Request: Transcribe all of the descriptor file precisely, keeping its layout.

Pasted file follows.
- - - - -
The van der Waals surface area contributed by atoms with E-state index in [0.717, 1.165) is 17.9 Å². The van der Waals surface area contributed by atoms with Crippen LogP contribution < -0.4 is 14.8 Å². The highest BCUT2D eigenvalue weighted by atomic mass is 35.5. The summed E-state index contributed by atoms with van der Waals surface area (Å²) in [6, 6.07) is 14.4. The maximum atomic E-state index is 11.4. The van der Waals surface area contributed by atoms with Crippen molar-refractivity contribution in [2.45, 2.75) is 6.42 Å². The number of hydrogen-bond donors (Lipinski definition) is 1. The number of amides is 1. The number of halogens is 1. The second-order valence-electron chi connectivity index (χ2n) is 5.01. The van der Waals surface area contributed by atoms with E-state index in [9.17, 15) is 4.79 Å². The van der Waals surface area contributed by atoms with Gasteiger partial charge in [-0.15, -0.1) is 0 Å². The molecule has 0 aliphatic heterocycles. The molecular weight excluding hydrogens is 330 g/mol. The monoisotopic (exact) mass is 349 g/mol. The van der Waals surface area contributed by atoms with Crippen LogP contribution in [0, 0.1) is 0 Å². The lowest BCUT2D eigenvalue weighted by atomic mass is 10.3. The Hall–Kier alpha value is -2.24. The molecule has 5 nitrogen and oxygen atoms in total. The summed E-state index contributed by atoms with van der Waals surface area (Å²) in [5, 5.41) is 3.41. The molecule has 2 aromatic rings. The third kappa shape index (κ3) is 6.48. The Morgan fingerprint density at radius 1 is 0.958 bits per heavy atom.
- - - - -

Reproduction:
The van der Waals surface area contributed by atoms with E-state index in [0.717, 1.165) is 17.9 Å². The van der Waals surface area contributed by atoms with Crippen LogP contribution < -0.4 is 14.8 Å². The highest BCUT2D eigenvalue weighted by atomic mass is 35.5. The summed E-state index contributed by atoms with van der Waals surface area (Å²) in [6, 6.07) is 14.4. The maximum atomic E-state index is 11.4. The van der Waals surface area contributed by atoms with Crippen molar-refractivity contribution in [2.45, 2.75) is 6.42 Å². The number of hydrogen-bond donors (Lipinski definition) is 1. The number of amides is 1. The number of halogens is 1. The second-order valence-electron chi connectivity index (χ2n) is 5.01. The van der Waals surface area contributed by atoms with E-state index in [9.17, 15) is 4.79 Å². The van der Waals surface area contributed by atoms with Gasteiger partial charge in [-0.15, -0.1) is 0 Å². The molecule has 0 aliphatic heterocycles. The molecular weight excluding hydrogens is 330 g/mol. The monoisotopic (exact) mass is 349 g/mol. The van der Waals surface area contributed by atoms with Crippen LogP contribution in [0, 0.1) is 0 Å². The lowest BCUT2D eigenvalue weighted by atomic mass is 10.3. The Hall–Kier alpha value is -2.24. The molecule has 5 nitrogen and oxygen atoms in total. The summed E-state index contributed by atoms with van der Waals surface area (Å²) in [5, 5.41) is 3.41. The molecule has 2 aromatic rings. The third kappa shape index (κ3) is 6.48. The Morgan fingerprint density at radius 1 is 0.958 bits per heavy atom.